Just to pull some numbers out of thin air (I know these aren't accurate, just for discussion sake), let us assume the sensor size is 1 inch square. That's 1 inch wide, 1 inch tall. If you were to take a photo of a coin that is 1 inch in diameter, at 1:1, the image would fill the frame (except the corners because the coin is round). If you were to take a photo at 1:2. it would fill roughly Half the frame. 1:4, one fourth of the frame and so on and that is about where your kit lens lies in the grand scheme of closeup. With a bellows, extension tubes, reversing lenses, mounting front to front, etc you can actually go larger than 1:1.

There are some macro masters around here that take drop dead gorgeous photos with their cobbled together setups. Then there are the rest of us who purchase dedicated macro lenses. These lenses are usually silly sharp and usually pretty expensive. They also make good telephoto lenses (most are in the 100mm range commonly). Pentax offers a few options. The DA35mm Limited is a normal lens that is capable of doing 1:1 macro. You really can't go wrong with this lens but to do 1:1 magnification, you are practically resting the lens front on your subject. This one would be nicely suited to a full body shot (but would not be macro at that point). Then there is a DFA50 f2.8. If I'm not mistaken, this is a 1:2 macro lens. Usable as a regular 50mm and could be suitable as a portrait lens or for full body shots. Then there is my favorite, the DFA100mm f2.8 WR. Great for portraits, as a 100mm telephoto, and shines nicely as a macro lens.

Other manufacturers also offer macro lenses, Tamron makes a very nice 90mm and sigma, a 105mm. I think they both have shorter range lenses as well but those two are 1:1 macro. Lenses that claim to have macro capability (all in one zooms) could be considered more Closeup capability rather than macro. Still usable to get up close and personal but not what I would call 'macro'.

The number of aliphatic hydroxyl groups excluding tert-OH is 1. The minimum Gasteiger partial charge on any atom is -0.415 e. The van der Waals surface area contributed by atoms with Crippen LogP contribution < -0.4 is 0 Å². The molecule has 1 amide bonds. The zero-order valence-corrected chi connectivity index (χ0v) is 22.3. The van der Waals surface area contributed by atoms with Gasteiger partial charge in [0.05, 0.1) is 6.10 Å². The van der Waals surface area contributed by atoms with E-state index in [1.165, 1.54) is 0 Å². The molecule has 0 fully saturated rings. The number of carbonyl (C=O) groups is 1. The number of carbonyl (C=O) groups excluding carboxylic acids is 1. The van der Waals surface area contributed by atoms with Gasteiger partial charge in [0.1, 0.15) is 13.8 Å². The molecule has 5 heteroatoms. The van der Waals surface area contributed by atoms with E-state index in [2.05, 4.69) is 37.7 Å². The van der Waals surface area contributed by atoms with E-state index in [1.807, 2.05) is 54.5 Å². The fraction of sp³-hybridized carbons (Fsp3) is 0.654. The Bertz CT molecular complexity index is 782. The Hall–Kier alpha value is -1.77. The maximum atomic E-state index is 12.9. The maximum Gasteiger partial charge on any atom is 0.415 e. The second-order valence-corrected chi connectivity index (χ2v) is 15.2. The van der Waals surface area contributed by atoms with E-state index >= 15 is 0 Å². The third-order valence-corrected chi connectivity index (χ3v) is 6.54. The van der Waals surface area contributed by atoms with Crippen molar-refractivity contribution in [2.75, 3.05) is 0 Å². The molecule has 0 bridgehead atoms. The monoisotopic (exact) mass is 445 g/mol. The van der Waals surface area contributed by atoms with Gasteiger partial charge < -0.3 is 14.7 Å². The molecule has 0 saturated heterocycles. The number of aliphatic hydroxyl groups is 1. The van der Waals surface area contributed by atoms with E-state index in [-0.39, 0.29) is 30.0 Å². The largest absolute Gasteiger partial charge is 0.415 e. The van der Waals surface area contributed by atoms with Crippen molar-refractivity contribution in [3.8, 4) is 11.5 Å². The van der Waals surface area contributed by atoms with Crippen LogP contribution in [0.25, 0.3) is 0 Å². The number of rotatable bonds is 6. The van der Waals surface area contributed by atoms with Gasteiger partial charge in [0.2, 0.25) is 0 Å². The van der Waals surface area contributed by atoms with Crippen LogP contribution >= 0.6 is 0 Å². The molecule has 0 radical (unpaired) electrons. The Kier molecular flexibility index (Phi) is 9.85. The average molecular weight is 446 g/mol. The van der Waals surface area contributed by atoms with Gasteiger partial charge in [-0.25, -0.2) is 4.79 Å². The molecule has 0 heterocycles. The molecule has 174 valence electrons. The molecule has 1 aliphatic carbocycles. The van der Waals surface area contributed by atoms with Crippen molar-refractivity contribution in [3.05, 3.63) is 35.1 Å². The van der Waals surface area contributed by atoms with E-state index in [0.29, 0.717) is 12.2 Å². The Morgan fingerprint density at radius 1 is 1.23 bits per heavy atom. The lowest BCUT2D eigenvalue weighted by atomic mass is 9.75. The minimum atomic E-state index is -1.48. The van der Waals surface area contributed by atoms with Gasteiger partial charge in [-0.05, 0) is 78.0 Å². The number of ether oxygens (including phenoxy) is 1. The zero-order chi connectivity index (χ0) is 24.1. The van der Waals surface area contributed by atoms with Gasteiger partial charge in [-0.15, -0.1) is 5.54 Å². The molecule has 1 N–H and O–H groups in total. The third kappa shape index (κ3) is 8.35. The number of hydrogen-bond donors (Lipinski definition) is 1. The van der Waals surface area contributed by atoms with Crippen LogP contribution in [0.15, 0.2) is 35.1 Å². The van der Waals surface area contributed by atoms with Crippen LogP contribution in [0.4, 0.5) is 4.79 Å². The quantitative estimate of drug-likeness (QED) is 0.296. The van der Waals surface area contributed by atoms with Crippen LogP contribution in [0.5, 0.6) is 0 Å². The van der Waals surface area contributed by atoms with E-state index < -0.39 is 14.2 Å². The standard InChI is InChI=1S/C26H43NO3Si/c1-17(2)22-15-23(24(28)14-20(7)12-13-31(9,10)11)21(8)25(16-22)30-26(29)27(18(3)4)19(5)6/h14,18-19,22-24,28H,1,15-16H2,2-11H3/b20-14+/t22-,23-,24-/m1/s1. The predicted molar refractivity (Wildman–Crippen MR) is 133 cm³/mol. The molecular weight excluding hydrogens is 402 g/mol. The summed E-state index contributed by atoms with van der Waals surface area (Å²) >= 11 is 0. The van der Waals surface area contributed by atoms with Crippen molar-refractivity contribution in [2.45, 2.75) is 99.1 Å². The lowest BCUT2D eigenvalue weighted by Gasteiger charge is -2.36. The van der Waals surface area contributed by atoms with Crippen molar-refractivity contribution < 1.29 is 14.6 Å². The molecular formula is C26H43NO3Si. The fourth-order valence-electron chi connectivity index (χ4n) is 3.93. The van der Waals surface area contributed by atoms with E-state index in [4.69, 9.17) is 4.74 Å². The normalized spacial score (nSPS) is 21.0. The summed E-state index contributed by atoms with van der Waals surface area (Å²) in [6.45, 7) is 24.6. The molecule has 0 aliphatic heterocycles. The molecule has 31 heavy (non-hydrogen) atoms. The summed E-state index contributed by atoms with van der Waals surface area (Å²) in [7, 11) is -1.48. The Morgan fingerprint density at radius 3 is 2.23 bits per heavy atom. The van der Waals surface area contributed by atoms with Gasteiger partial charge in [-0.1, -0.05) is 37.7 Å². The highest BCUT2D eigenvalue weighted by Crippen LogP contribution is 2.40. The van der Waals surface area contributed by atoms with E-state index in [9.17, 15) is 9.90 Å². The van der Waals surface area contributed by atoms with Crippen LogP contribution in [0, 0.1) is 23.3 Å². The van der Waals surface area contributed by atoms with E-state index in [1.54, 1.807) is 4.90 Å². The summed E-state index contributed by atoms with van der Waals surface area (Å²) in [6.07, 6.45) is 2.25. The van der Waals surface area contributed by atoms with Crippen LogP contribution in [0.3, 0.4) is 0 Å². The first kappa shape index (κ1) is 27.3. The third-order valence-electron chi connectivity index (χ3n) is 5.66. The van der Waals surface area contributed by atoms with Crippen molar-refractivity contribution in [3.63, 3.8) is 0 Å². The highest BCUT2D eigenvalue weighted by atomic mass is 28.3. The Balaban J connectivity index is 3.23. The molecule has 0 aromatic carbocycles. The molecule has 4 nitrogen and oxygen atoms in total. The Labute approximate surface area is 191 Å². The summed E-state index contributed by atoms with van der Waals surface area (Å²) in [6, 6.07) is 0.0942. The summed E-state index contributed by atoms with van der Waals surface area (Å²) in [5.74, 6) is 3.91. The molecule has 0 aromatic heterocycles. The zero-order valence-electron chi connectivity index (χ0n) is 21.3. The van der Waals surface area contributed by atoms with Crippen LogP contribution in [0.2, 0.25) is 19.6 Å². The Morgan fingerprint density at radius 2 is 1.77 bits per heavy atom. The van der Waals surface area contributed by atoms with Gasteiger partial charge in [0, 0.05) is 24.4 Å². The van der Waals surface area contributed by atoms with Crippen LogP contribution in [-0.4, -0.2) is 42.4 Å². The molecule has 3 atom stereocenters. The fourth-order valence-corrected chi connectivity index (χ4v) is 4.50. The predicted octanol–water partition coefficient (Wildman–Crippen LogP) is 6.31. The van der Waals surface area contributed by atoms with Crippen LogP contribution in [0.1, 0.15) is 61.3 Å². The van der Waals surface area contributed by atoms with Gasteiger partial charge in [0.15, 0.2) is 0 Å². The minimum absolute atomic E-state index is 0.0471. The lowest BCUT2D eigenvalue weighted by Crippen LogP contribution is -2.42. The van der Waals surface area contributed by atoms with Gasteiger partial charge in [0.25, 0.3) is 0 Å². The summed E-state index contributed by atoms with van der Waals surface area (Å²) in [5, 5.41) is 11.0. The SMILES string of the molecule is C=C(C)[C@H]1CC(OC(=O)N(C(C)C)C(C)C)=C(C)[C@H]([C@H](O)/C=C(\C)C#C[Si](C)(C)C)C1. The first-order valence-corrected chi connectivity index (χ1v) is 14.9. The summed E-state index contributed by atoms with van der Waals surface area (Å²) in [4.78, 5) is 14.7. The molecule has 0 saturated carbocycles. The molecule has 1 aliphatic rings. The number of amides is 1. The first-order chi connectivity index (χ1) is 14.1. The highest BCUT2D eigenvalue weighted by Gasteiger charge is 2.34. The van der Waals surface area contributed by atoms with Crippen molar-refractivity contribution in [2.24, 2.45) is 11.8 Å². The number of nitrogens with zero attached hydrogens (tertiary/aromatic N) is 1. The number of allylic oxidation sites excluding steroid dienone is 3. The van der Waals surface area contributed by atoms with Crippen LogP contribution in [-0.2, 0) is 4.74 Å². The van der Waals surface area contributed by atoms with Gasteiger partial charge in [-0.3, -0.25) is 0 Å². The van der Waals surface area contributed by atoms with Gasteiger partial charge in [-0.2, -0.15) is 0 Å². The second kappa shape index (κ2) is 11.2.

Edit: If you want to get a DA40, go for it. By all accounts it's one of the fastest focusing and sharpest of the Pentax lineup. I don't have one because I cannot get past it's lack of bulk (and really don't need another lens in that range). But, it is not a macro lens.



Last edited by JeffJS; 08-23-2010 at 05:59 PM.
08-23-2010, 06:48 PM   #10
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All 50mm macro's from sigma and pentax are true 1:1 macro lenses

I have a sigma 105mm, and think its a great lens.... but I'd much rather use my (to quote you ) "cobbled together" setup.
08-23-2010, 06:51 PM   #11
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QuoteOriginally posted by eccs19 Quote
yeatzee, those are some cool shots. Great examples of what you can do with tubes / reversing ring. I've got to get one of those reversing rings to play with.
Thanks! Just the ones I had up on flickr at the time. I still think my reversed m 50mm F/1.7 is the sharpest macro setup I own

And just as an FYI, every one of those three have atleast 3 images stacked... infact I think only the last one has 3 while the others have 4 or five.